FARM 23 - Local microgreens pack a healthy, tasty punch
BY SCOTT STEPHENSON
When Pat Leonard and his wife Heather Chechak-Leonard wanted to expand their heirloom vegetable business, they moved from their large farm property on Parr Line in Clinton to a townhouse in Seaforth. The downsizing isn’t an issue for their crops - these two passionate cooks grow microgreens, which don’t take up much space at all.
Microgreens are baby plants, harvested as soon as the sprouts have developed their first leaves. These tiny plants are nutrient dense, flavourful and downright adorable. There are a lot of health benefits to eating microgreens. Pat was kind enough to explain how such minute foliage can pack such a wallop. “For a whole grown fruit, a lot of those nutrients are in the vine, or the leaf, the inedible things… you still get a lot of nutrients, it’s just a lot leaner. In a pound of microgreens, you’ll find more nutrients than a pound of any full grown fruit or vegetable, across the board. Everything is concentrated in this small stem.” Since you eat the entire plant, you absorb all of its nutrients.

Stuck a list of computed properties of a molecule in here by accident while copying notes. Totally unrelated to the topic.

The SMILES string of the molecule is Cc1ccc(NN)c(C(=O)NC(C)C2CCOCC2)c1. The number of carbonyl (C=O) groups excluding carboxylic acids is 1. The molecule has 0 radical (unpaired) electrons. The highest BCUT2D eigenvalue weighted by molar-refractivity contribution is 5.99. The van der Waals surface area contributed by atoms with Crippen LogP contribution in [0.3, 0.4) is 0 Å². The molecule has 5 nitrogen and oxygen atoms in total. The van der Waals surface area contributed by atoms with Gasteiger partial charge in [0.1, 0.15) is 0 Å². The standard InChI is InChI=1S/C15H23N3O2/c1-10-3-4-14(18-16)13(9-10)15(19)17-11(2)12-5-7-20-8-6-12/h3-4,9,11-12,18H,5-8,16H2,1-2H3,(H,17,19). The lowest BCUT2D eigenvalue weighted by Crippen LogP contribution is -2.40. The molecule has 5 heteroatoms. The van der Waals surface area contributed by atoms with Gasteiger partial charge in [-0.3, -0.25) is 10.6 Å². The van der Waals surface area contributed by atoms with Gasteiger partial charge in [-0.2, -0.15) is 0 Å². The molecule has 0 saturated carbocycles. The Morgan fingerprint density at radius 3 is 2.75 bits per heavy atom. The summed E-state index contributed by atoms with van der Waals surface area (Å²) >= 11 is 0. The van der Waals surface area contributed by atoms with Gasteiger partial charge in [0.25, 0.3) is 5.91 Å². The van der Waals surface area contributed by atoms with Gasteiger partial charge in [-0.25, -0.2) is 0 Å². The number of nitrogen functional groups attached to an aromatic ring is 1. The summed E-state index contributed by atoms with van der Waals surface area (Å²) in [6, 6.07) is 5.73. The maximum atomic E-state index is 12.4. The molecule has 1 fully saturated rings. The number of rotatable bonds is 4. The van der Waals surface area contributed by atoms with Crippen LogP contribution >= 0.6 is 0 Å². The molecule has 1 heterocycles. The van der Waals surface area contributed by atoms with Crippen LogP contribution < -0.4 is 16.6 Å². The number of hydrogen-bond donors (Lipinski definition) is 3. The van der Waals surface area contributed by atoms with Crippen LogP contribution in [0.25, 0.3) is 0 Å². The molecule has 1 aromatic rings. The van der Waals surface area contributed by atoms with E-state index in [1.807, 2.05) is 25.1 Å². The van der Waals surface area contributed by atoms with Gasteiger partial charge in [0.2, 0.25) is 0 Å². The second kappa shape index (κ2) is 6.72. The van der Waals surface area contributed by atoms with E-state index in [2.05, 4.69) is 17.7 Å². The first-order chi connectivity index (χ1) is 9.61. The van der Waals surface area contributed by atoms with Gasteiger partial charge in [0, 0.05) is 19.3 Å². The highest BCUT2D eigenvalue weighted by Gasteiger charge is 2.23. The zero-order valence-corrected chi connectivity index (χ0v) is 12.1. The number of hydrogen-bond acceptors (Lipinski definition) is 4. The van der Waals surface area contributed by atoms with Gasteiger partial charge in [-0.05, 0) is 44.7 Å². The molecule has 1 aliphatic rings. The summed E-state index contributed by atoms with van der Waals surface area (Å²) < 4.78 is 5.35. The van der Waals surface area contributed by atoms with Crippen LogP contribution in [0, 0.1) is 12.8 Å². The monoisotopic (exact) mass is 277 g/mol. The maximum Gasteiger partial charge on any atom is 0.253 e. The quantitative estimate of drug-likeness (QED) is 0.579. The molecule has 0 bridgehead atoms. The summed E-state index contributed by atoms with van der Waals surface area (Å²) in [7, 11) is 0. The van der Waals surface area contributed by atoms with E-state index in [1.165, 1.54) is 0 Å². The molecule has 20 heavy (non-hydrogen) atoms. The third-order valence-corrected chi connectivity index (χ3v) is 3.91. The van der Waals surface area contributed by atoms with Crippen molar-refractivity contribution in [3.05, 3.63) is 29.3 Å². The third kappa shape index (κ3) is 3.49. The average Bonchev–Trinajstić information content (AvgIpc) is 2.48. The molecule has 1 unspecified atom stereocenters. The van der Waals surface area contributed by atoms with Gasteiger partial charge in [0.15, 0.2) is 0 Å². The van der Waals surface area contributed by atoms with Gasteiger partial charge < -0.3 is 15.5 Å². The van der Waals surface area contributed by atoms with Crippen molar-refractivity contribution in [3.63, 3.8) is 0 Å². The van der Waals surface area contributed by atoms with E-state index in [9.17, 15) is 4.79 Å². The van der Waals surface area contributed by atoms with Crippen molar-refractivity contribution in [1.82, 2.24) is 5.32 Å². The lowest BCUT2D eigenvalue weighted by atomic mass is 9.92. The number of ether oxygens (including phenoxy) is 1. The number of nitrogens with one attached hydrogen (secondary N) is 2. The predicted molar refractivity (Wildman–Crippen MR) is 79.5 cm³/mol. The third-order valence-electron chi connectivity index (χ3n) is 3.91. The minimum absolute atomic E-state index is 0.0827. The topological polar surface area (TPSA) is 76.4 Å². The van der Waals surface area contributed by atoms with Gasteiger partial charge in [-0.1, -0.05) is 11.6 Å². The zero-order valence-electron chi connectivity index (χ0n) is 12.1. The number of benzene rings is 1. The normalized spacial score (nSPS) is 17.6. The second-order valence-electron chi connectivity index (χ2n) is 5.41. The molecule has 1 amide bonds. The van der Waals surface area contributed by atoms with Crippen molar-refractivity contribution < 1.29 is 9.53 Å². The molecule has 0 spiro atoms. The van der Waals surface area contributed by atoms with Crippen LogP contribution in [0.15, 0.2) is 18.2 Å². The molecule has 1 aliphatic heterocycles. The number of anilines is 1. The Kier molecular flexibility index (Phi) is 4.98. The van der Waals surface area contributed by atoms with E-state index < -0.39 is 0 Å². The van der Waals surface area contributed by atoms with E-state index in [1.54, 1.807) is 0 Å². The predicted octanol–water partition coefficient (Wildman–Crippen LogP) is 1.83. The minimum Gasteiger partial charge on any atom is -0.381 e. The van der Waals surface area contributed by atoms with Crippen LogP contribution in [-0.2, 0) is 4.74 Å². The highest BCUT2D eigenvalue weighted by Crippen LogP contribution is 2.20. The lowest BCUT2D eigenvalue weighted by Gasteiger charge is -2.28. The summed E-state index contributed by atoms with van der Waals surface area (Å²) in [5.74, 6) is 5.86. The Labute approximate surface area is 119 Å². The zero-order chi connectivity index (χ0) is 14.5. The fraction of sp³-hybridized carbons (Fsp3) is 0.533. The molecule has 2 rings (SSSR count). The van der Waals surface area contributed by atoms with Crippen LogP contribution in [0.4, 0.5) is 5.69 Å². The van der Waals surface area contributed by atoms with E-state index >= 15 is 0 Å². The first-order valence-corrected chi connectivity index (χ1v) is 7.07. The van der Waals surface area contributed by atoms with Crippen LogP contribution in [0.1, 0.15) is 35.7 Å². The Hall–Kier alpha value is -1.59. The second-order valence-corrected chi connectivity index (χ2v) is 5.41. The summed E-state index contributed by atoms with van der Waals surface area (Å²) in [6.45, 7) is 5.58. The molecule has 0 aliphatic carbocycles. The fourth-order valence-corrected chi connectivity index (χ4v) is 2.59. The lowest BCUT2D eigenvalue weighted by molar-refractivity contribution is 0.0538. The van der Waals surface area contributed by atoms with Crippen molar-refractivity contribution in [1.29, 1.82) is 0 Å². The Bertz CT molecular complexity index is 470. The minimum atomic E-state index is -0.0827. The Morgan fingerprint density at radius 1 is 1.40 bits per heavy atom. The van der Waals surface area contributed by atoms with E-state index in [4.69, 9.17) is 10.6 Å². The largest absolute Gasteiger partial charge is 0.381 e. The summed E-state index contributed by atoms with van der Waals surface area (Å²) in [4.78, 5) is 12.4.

Pat got his start in the small community of Temiskaming Shores in Northern Ontario. Coincidentally Temiskaming Shores is also home to the Ontario Crops Research Centre, a facility owned by the Agricultural Research Institute of Ontario (ARIO) and operated and managed by the University of Guelph through the Ontario Agri-Food Innovation Alliance, a partnership between the Ontario Ministry of Agriculture, Food and Rural Affairs (OMAFRA), ARIO and the university. The research conducted at the Ontario Crops Research Centre focuses on agricultural interests ranging from adapted crop species to perennial forage species.
Pat got started in the farm-to-fork movement early, saying “I’ve been cooking since forever… 26 years of cooking, and we’ve always had gardens at my place, so I started very young with the green thumb.”
Pat and Heather met in North Bay while managing a pub together, before moving to Clinton, where they started their business, Veggies on Parr.
What prompted their move to Huron County six years ago? “We heard it was a bountiful county, more opportunities in the kitchen for me, more opportunity for our daughter, so we made the move up here.” Both passionate chefs and dedicated gardeners, when they first arrived, they chose a sprawling farm property on Parr Line in Clinton.
Having a long history of gardening and cooking experience, Pat and Heather made microgreens the most recent addition to their business. “That all started when I saw the opportunity when I started working at Cowbell.” At first, Veggies on Parr grew heirloom vegetables, focusing on tomatoes, zucchini, and romanesco. Occasionally Pat would share excess produce with his lucky coworkers, arriving at the restaurant with a rainbow of heirloom tomatoes from which they could have their pick.